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Intel ‘Skylake’ processors for PCs will not support AVX-512 instructions

Intel Corp.’s forthcoming central processing units code-named “Skylake” for personal computers will not support any AVX-512 instructions, according to a media report. Only Xeon processors for servers and, possibly, workstations will support 512-bit instructions.

Support of 512-bit SIMD instructions – known as AVX3 – was expected to be a key feature of Intel “Skylake” processors, which would help the chips to demonstrate extremely high performance in applications that take advantage of the innovation. However, Intel decided not to enable any AVX-512 instructions in consumer versions of the code-named “Skylake” processors, reports Bits & Chips web-site. While future Xeon chips that belong to the “Skylake” generation will support select AVX-512 instructions. Apparently, even Xeon processors featuring the new cores will not support certain 512-bit instructions supported by Xeon Phi “Knights Landing” co-processors.


As it turns out, only “Cannonlake” processors due in late 2016 or early 2017 will support most AVX-512 instructions, but not all of them. It is also unclear whether consumer versions of “Cannonlake” CPUs will have comprehensive support of 512-bit instructions.


Several years ago it was reported that Intel Xeon processors with “Skylake” micro-architecture will support AVX 3.2 technology with 512-bit instructions. Intel Xeon Phi “Knights Landing” is expected to support AVX 3.1 instructions.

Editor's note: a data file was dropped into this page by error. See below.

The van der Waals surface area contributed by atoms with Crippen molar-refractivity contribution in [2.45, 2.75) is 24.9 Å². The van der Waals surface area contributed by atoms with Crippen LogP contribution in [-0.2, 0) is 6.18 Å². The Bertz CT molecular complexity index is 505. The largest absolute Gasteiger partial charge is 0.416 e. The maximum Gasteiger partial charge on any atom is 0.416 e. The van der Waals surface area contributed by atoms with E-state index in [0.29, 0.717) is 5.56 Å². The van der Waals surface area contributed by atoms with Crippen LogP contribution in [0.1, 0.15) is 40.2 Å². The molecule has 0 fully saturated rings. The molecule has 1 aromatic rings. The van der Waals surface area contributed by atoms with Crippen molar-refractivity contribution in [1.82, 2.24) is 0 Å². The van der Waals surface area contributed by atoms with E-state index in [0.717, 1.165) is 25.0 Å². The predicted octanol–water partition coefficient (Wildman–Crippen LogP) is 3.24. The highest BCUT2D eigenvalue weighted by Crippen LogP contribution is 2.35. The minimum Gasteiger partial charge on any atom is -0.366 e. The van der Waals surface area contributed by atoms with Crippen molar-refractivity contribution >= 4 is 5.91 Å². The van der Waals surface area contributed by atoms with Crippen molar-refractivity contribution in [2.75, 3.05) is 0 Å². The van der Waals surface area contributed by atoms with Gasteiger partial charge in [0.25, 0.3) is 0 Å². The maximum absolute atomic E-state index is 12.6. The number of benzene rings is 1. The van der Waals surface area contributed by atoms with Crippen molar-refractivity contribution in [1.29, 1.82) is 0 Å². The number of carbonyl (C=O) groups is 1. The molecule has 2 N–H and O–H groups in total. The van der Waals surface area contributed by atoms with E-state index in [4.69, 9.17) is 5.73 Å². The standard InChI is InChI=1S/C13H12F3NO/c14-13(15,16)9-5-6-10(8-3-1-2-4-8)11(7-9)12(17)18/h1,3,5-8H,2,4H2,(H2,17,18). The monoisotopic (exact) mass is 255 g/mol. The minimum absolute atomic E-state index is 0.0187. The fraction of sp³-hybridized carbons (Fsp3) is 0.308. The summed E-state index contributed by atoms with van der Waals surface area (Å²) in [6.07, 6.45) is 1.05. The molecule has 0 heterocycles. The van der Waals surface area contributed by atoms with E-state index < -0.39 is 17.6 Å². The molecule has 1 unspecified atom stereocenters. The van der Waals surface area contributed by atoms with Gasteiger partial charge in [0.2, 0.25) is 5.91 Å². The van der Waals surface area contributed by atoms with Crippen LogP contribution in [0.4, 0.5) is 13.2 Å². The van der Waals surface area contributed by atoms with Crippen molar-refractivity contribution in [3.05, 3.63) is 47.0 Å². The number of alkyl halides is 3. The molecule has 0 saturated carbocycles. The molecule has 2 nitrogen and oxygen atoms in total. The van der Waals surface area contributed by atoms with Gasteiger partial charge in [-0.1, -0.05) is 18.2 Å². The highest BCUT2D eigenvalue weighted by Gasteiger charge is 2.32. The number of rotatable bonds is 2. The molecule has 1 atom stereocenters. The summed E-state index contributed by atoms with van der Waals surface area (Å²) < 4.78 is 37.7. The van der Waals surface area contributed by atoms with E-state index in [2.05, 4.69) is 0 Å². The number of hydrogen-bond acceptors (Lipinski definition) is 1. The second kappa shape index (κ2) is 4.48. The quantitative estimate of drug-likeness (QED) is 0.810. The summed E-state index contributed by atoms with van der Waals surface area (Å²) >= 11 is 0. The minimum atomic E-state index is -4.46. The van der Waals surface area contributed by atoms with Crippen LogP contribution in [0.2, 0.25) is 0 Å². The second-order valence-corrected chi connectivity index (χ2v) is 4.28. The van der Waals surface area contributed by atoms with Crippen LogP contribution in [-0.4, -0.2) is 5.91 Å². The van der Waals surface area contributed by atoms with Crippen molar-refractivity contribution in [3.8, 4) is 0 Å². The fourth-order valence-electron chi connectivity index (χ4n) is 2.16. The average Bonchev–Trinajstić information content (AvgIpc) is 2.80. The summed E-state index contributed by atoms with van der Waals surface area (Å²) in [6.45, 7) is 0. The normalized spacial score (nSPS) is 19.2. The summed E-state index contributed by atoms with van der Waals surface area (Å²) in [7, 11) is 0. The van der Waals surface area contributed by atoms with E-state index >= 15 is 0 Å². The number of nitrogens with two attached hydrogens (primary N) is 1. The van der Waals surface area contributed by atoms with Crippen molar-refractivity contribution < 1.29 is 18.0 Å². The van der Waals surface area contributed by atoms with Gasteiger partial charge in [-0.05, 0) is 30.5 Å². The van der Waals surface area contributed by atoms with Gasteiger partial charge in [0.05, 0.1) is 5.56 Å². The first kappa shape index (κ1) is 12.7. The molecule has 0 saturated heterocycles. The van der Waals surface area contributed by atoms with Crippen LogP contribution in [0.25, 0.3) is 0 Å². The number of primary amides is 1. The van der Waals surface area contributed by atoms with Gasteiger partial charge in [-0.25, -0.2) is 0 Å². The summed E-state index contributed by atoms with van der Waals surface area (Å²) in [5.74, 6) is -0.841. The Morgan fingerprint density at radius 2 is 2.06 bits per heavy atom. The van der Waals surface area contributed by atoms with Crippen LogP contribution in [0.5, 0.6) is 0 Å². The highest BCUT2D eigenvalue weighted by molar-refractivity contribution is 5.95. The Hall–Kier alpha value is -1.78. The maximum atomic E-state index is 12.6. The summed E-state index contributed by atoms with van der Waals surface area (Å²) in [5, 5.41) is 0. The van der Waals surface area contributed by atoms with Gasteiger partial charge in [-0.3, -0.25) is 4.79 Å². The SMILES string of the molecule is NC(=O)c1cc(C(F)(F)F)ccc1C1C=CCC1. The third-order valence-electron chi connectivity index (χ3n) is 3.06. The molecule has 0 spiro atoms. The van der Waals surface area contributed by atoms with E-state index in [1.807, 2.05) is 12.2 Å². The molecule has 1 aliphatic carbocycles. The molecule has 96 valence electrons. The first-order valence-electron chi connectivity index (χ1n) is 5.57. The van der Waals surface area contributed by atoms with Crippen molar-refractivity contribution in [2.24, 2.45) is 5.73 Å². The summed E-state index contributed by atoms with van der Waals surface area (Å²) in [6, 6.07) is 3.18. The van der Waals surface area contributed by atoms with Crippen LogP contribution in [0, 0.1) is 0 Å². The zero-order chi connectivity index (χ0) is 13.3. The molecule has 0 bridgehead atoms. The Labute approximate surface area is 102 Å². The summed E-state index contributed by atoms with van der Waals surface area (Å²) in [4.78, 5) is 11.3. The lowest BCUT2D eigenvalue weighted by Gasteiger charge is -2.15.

While 512-bit instructions will be useful for high-performance computing applications, in client PCs they could improve performance of demanding multimedia applications. Exclusion of AVX-512 support from consumer processors will slowdown adoption of the new instructions by software developers. In fact, without AVX 3.2 the new “Skylake” processors will bring almost no innovations compared to “Haswell” and “Broadwell” chips from instruction-set point of view.

Intel did not comment on the news-story.

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KitGuru Says: Intel’s decision not to enable 512-bit instructions on consumer “Skylake” processors is clearly a strange one. The hardware to support AVX-512 is in the processors and it is unlikely that it uses so many transistors that disabling this technology dramatically improves yields of Intel’s central processing units.

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